RINOcracy.com has not always been an unalloyed admirer of Speaker John Boehner and Majority Leader Mitch McConnell. Nevertheless, credit must be given where credit is due, although being named a RINO Hero is probably an honor that neither would relish. In any case, both gentlemen deserve credit for acting with skill and courage to avoid a “crisis” over the increase in the debt ceiling. As RINOcracy.com had previously noted, the increase in the debt ceiling was inevitable, but it was not at all clear that it would be accomplished with a minimum of embarrassment to Congressional Republicans. Moreover, as events unfolded, the seemingly irrepressible Ted Cruz did his best to create that embarrassment. […]
It is an overused cliché to say that the definition of insanity is doing the same thing over and over again expecting a different result. Yet how better to describe the actions of the House Republicans in insisting that they must “get something” in order to vote for an increase in the debt ceiling? It is a demand that has the intellectual gravitas of a child refusing to eat her spinach unless she is given a cookie. […]
The budget agreement reached between Senator Murray and Rep. Ryan meets the most important precept of medical ethics: Primum non nocere (First, do no harm). The agreement, if approved by the House and Senate, will avoid the harm to the country that would follow from another government shutdown. It will also avoid the harm to the Republican Party from yet another demonstration of inability to function in a divided government. […]
Senator Patty Murray and Representative Paul Ryan have drawn the short straws: they chair the Conference Committee that is charged with reaching a budget agreement that will avert a second round of crises over a government shutdown (January 15) or a collision with the debt ceiling (February 7). The entire committee, totaling 29, consists of the entire Senate Budget Committee (12 Democrats and 10 Republicans) and 7 House members (4 Republicans, 3 Democrats).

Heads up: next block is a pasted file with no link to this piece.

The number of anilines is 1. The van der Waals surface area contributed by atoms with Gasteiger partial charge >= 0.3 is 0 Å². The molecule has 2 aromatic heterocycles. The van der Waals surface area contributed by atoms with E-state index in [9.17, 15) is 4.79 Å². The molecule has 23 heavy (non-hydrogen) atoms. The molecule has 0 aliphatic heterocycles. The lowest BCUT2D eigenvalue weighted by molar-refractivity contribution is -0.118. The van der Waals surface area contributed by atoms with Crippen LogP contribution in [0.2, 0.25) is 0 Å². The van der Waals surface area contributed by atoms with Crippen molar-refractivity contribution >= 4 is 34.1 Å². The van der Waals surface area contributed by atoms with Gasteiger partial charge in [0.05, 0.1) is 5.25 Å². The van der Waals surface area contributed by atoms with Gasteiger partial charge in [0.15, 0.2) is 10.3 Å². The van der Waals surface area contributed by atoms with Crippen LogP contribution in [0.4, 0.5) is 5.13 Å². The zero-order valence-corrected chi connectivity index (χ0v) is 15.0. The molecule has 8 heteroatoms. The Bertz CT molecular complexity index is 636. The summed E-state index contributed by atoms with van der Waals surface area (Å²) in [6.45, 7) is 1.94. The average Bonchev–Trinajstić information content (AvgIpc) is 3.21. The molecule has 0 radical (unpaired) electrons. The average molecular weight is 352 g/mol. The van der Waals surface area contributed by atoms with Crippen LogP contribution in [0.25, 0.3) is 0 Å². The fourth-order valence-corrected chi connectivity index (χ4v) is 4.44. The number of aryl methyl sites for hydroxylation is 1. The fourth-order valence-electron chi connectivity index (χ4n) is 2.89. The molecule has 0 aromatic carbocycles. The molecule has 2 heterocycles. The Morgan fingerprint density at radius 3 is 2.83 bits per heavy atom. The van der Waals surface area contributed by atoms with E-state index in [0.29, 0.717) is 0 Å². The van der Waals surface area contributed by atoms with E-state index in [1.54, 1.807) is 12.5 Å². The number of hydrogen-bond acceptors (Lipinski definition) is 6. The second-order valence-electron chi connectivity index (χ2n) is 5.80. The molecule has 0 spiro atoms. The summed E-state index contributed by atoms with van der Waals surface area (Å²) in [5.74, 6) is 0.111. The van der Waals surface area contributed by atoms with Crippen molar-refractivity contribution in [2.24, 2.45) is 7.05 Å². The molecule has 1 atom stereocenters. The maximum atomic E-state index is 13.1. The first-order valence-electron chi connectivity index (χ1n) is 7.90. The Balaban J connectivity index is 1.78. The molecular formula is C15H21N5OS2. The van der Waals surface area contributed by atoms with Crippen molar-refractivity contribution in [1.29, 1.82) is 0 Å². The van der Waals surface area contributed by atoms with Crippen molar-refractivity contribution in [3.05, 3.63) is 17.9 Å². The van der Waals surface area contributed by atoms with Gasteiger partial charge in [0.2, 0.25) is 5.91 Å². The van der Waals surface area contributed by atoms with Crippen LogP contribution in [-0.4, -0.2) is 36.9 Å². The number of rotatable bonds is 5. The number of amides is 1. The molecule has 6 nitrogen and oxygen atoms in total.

No one, it is fair to say, is overly optimistic about the outcome. If the Grinch does not steal Christmas, he will be hovering not far away. It is a positive sign that Senator McConnell has expressly ruled out the use of a shutdown, and by implication a threat of default, as bargaining chips. As he put it rather colorfully, “One of my favorite sayings is an old Kentucky saying, ‘There’s no education in the second kick of a mule.’ ” Nevertheless, Ted Cruz and his cohorts in the Senate, and the Tea Party Oozlums in the House appear to have an appetite for mule kicks that is not easily satisfied. Moreover, the Conference Committee itself is hardly lacking in gritty conservatives: 9 of the 14 Republicans, including Ryan, voted against the bill that ended the just concluded crisis. (As noted in a prior blog, however, their votes were “free” in the sense that they were not required for the passage of the bill and may not reflect a tolerance for shutdown or default.) […]
The latest episode of our Washington soap opera descended into self-parody, recalling Carol Burnett’s classic “As the Stomach Turns.” Faithful to the formula, the episode ended with the major characters surviving but faced with dire predicaments just ahead. So it was with the bill finally passed by the Senate and House to end the government shutdown and the threat of imminent default. The crisis is over, but not for long: the operation of the government has been continued only through January 15 and the debt ceiling suspended only through February 7.
The most popular phrase to describe Wednesday night’s Congressional action is “kicking the can down the road.” If the beloved William Safire were still among us, he would no doubt enlighten us as to the origin of what has now become a cliché. In Safire’s absence, Timothy Noah of New Republic used Nexis to trace the term back to arms control discussions in the eighties. Noah suggested that kicking the can down the road had not been a bad idea in the earlier context and, writing last January, argued that it might even be the best approach to the budget deficit. Indeed, even in the most recent crisis it was certainly preferable to allowing a government default or even prolonging further the shutdown. But surely enough is enough. Lurching from crisis to crisis is not only a distraction from addressing other important issues, it also deepens public cynicism, and exacts a toll on the economy when we can ill-afford such a burden. That toll could be dubbed most fittingly “The Tea Party Tax” (or in the lexicon of RINOcracy.com, “The Oozlum Tax”). […]